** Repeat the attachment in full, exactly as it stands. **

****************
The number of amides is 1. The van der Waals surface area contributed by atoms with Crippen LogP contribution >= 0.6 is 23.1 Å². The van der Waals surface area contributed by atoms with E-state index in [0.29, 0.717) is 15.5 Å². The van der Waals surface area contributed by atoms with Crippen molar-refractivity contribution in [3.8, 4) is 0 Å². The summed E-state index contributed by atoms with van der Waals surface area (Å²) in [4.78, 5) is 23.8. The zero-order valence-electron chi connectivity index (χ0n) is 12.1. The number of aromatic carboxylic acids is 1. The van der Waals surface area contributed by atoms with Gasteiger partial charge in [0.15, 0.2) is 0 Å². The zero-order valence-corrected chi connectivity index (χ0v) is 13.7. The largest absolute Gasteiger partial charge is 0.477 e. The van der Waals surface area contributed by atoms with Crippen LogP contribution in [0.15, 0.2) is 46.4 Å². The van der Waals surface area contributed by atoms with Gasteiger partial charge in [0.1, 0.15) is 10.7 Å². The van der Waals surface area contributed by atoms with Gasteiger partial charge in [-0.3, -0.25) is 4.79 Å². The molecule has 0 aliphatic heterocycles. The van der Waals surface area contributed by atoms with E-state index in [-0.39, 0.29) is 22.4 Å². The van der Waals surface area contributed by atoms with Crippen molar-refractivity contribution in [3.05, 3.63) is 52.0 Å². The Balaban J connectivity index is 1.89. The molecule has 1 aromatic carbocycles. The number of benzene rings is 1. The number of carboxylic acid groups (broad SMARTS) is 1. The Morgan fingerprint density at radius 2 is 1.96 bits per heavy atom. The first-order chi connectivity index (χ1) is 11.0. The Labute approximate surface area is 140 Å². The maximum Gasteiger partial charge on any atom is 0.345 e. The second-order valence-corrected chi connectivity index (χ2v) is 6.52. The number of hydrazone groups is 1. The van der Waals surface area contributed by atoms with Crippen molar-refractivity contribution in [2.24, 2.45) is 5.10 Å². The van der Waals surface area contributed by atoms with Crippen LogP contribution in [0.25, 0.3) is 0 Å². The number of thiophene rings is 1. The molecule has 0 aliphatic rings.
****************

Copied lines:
The number of amides is 1. The van der Waals surface area contributed by atoms with Crippen LogP contribution >= 0.6 is 23.1 Å². The van der Waals surface area contributed by atoms with E-state index in [0.29, 0.717) is 15.5 Å². The van der Waals surface area contributed by atoms with Crippen molar-refractivity contribution in [3.8, 4) is 0 Å². The summed E-state index contributed by atoms with van der Waals surface area (Å²) in [4.78, 5) is 23.8. The zero-order valence-electron chi connectivity index (χ0n) is 12.1. The number of aromatic carboxylic acids is 1. The van der Waals surface area contributed by atoms with Gasteiger partial charge in [0.15, 0.2) is 0 Å². The zero-order valence-corrected chi connectivity index (χ0v) is 13.7. The largest absolute Gasteiger partial charge is 0.477 e. The van der Waals surface area contributed by atoms with Crippen LogP contribution in [0.15, 0.2) is 46.4 Å². The van der Waals surface area contributed by atoms with Gasteiger partial charge in [0.1, 0.15) is 10.7 Å². The van der Waals surface area contributed by atoms with Gasteiger partial charge in [-0.3, -0.25) is 4.79 Å². The molecule has 0 aliphatic heterocycles. The van der Waals surface area contributed by atoms with E-state index in [-0.39, 0.29) is 22.4 Å². The van der Waals surface area contributed by atoms with Crippen molar-refractivity contribution in [3.05, 3.63) is 52.0 Å². The Balaban J connectivity index is 1.89. The molecule has 1 aromatic carbocycles. The number of benzene rings is 1. The number of carboxylic acid groups (broad SMARTS) is 1. The Morgan fingerprint density at radius 2 is 1.96 bits per heavy atom. The first-order chi connectivity index (χ1) is 11.0. The Labute approximate surface area is 140 Å². The maximum Gasteiger partial charge on any atom is 0.345 e. The second-order valence-corrected chi connectivity index (χ2v) is 6.52. The number of hydrazone groups is 1. The van der Waals surface area contributed by atoms with Crippen molar-refractivity contribution in [2.24, 2.45) is 5.10 Å². The van der Waals surface area contributed by atoms with Crippen LogP contribution in [0.25, 0.3) is 0 Å². The number of thiophene rings is 1. The molecule has 0 aliphatic rings.